Wednesday, November 26, 2008

Pilgrim's Progress: the River of Death

Have you ever walked with someone through death? I have, although only a very small part of the way. I will always be grateful for the honesty of this godly man, because he didn't white-wash his experience with platitudes or empty confidence. He spoke openly of his grief at leaving this world, his fear of the unknown, and his loneliness at facing the loneliest journey of all. He also shared his confidence of going to heaven. His grandchildren will never forget the day he told them that only trust in Jesus can comfort us when we're dying. He died well as he had lived well.

That experience did away with two (incompatible!) assumptions about death for me. The first is that death is too terrifying to be spoken of or imagined: it's easy to live in a state of denial when we're so well protected from death in our society. The second is that death is easy for Christians: even when you're confident of going to heaven, death can still be scary, ugly, and lonely. But how much less lonely when we know that the One we have loved and known all our lives is waiting to welcome us!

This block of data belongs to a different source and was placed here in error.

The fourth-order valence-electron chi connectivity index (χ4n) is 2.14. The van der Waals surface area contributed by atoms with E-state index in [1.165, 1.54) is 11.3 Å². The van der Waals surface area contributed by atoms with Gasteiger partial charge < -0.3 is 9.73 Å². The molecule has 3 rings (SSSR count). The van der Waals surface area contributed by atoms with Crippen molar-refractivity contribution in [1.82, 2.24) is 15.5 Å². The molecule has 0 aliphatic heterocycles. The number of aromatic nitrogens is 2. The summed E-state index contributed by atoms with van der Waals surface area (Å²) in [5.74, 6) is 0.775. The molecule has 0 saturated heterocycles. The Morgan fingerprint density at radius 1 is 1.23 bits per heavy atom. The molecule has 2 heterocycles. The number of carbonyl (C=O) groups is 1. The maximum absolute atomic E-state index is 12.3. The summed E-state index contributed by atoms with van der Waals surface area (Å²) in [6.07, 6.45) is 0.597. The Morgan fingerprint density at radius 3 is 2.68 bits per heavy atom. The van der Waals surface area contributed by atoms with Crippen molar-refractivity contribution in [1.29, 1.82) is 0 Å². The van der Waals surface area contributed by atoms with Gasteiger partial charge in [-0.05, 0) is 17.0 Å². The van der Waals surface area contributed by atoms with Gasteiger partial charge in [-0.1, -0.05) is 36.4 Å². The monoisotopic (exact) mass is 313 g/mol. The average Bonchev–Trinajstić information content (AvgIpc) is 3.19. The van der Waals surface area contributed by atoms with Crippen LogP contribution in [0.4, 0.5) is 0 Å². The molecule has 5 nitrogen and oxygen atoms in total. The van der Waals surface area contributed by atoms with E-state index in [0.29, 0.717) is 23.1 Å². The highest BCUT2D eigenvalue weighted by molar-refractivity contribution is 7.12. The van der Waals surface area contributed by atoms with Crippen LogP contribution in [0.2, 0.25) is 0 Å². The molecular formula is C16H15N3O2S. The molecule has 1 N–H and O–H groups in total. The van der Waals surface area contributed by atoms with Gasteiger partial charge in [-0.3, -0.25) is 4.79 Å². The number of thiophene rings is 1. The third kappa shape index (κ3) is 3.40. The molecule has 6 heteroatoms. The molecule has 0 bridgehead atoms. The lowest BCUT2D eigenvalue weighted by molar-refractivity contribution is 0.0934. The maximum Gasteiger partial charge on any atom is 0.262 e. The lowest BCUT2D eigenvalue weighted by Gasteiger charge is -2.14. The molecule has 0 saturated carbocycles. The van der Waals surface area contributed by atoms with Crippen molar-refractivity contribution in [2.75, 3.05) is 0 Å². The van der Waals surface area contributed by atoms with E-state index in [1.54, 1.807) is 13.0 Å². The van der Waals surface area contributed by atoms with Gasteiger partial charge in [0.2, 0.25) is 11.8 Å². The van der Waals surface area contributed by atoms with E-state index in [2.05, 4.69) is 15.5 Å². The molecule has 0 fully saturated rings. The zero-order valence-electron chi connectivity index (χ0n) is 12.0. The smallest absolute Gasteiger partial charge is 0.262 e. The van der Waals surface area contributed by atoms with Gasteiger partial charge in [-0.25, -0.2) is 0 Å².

Death was closer in the 17th century. John Bunyan lost his first wife, his beloved pastor, his unborn baby, and his darling 13 year old daughter Mary, within 4 years. ... As a pastor, he sat by death-beds and walked with many to the brink of death. ... Dying well was part of living well for the Puritans. ...

Read the rest at EQUIP book club today.

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